So these are the main issues that dominate our regional agenda, which leads me to Cyprus and the important role Cyprus plays in this volatile region of the world. I have often heard that Cyprus described as “an island of stability in a sea of instability.” And that is true. The United States sees Cyprus as a valued friend and partner. As an EU member firmly oriented toward European and American values of democracy, market economics, and respect for human rights, Cyprus occupies a unique spot at the Eastern edge of the Mediterranean. As such we count on Cyprus’s support in countering the threats and exploiting the opportunities I’ve just discussed. I firmly believe we are all stronger when we stand together. Likewise, you know our unwavering support for the island and our long-standing policy of supporting a bizonal, bicommunal federation. We are convinced that a reunited Cyprus will be better able to withstand future economic troubles and regional instability, by capitalizing on the island’s diversity and securing its borders. But any solution must be decided by Cypriots. The commitment, vision, and leadership shown by Nicos Anastasiades and Mustafa Akinci impress us, and we hope they are able to reach an agreement the Cypriot people can endorse. We look to Cyprus to lead the region as a model of peace and stability, and as an engine of growth.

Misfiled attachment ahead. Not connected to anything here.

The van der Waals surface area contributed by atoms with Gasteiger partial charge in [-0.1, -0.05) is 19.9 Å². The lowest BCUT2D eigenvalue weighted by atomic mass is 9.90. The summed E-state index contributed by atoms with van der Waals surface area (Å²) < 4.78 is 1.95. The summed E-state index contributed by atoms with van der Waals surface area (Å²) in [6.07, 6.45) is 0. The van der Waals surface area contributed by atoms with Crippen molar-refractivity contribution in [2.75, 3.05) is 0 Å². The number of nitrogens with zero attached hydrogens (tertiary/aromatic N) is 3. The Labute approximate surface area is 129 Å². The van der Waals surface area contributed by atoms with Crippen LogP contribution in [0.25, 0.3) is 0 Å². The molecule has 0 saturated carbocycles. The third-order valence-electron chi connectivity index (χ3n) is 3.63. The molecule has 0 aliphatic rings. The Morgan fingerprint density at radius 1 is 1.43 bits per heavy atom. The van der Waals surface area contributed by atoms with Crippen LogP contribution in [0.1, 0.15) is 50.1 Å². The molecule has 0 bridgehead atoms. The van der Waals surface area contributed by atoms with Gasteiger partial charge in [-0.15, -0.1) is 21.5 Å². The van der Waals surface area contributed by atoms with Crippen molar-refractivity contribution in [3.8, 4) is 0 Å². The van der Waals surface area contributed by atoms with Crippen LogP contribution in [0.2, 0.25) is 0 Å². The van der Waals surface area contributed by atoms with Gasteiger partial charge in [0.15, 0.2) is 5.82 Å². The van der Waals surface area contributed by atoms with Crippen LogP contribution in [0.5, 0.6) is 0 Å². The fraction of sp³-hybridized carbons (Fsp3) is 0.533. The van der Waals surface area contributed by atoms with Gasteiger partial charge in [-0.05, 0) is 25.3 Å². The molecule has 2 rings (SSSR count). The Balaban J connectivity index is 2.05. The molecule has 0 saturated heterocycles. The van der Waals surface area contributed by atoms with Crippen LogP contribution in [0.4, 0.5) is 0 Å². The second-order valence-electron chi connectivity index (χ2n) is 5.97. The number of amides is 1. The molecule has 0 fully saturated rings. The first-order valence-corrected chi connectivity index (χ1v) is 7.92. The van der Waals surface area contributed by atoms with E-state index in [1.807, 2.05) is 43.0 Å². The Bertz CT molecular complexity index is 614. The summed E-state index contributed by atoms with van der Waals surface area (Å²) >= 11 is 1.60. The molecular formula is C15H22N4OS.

I’ve tried today to touch on some key initiatives and policies of the United States in the broader Middle East and North Africa. Our over-arching goal is supporting the people of the region as they strive for peace and prosperity, and to help build the foundations for inconclusive and responsive governments.
I would be happy to stay for some questions and look forward to our discussion.